At a time when concerns continue to mount about the nation's readiness to protect the public from the Zika virus, the AMA is disappointed by Congress' failure to pass legislation before adjourning for summer recess that would provide the resources necessary for our country to respond to this looming public health crisis. Without ensuring there are sufficient resources available for research, prevention, control and treatment of illnesses associated with the Zika virus, the United States will be ill-equipped to deploy the kind of public health response needed to keep our citizens safe and healthy—especially since the spread of mosquito-borne illness is accelerated during the summer months.Editorials in some of the hardest hit areas of the country noted how the impasse would adversely affect their regions; here is the Palm Beach Post from Florida on the local impact:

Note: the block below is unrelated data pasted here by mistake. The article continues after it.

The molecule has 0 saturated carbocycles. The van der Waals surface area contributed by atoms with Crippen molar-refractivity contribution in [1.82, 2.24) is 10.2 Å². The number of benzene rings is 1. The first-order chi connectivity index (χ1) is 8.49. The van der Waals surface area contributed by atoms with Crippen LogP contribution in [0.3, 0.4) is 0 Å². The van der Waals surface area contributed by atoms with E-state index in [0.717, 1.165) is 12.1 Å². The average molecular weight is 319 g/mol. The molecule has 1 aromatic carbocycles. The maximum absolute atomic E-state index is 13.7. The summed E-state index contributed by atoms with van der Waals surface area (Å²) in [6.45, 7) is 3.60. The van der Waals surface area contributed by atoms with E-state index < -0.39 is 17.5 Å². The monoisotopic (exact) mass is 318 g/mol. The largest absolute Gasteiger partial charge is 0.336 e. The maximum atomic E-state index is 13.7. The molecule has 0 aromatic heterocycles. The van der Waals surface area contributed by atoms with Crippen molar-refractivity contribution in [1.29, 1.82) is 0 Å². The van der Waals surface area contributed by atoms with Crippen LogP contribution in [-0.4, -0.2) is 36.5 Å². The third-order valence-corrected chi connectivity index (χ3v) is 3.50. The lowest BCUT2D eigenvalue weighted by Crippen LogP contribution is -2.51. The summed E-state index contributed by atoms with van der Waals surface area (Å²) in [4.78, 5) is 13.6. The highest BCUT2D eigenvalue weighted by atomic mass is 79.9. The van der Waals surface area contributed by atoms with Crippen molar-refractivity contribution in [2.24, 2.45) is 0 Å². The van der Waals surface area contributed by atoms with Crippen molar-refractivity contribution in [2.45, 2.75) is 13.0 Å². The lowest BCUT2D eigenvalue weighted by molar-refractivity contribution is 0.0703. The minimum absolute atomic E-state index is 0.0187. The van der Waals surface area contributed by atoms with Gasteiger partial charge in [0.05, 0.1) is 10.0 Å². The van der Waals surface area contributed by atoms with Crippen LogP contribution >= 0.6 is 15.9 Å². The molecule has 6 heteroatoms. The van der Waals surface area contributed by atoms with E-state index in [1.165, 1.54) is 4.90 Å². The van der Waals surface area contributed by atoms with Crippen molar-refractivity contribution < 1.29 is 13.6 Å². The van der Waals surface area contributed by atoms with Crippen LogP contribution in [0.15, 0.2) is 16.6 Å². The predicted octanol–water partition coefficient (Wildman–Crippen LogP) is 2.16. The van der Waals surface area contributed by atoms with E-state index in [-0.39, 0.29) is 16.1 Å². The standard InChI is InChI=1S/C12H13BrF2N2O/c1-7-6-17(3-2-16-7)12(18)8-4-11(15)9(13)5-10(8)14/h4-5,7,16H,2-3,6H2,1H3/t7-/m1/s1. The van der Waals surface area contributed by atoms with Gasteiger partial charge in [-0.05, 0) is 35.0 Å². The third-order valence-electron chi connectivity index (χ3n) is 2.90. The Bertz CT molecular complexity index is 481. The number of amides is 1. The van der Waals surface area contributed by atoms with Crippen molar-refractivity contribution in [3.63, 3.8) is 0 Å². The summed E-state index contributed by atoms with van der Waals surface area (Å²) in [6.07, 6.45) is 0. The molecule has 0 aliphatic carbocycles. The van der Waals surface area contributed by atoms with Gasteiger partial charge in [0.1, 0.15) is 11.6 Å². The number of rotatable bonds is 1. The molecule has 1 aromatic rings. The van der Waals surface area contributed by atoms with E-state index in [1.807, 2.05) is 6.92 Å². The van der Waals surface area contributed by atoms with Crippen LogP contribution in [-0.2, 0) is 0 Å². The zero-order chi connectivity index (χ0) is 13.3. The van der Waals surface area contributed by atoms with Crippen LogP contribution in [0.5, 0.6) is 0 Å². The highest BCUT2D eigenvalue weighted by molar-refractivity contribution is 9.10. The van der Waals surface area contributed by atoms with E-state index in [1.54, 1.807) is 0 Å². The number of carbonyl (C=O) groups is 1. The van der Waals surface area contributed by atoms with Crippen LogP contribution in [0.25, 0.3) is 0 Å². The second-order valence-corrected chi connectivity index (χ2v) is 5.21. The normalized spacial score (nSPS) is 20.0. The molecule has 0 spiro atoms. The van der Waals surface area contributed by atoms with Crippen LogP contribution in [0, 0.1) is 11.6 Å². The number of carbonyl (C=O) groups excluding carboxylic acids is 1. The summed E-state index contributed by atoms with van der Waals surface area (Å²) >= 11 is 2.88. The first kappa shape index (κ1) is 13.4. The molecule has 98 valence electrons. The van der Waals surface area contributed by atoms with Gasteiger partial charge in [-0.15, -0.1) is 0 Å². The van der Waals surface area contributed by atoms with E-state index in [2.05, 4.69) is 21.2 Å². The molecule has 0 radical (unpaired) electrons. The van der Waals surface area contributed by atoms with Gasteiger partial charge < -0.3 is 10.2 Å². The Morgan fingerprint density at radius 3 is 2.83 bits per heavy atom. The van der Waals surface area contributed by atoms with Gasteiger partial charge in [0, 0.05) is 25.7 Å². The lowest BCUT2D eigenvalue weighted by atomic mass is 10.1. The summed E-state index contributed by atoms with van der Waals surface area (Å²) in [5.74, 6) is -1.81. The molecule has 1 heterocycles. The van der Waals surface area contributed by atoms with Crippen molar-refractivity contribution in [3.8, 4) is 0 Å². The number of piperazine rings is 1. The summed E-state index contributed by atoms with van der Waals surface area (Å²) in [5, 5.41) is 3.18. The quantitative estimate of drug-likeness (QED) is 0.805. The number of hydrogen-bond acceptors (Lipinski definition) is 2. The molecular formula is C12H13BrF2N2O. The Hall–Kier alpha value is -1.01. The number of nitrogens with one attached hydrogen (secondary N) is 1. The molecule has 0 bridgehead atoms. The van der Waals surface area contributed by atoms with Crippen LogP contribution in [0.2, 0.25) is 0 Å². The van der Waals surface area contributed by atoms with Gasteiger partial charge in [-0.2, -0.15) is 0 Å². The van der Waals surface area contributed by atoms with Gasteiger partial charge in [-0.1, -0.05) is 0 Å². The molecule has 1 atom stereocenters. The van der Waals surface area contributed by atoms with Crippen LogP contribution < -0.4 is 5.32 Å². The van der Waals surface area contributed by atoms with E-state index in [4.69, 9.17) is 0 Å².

Congress has left the building. And in its dysfunctional wake, it leaves yet another failed effort at passing crucial emergency funding to fight the spread of the dreaded Zika virus. For at least the next seven weeks, Florida — which has distinguished itself as ground zero for cases of the mosquito-borne virus — will just have to hope that the worst part of the rainy storm season doesn’t translate into more infections. (Palm Beach County has seen about 12 cases of travel-related Zika.) It may be a long, hot summer. Mosquitoes that carry the Zika virus breed year-round here, and the number of infections in the continental United States is mounting. On Monday, the state Health Department reported 13 new cases of the Zika virus in Florida - the most reported cases of the virus in a single day. Moreover, federal officials say they will have to postpone a slew of anti-Zika actions. For example, the U.S. Centers for Disease Control and Prevention will have “limited capacity” to help with efforts to counter mosquito populations in the continental U.S. and territories.Yes, it should be noted that the CDC is now dispersing about 60 million dollars currently to localities to augment public health efforts, but these are “stopgap” awards that will not approach the scale of the demand. Congress returns on September 6th.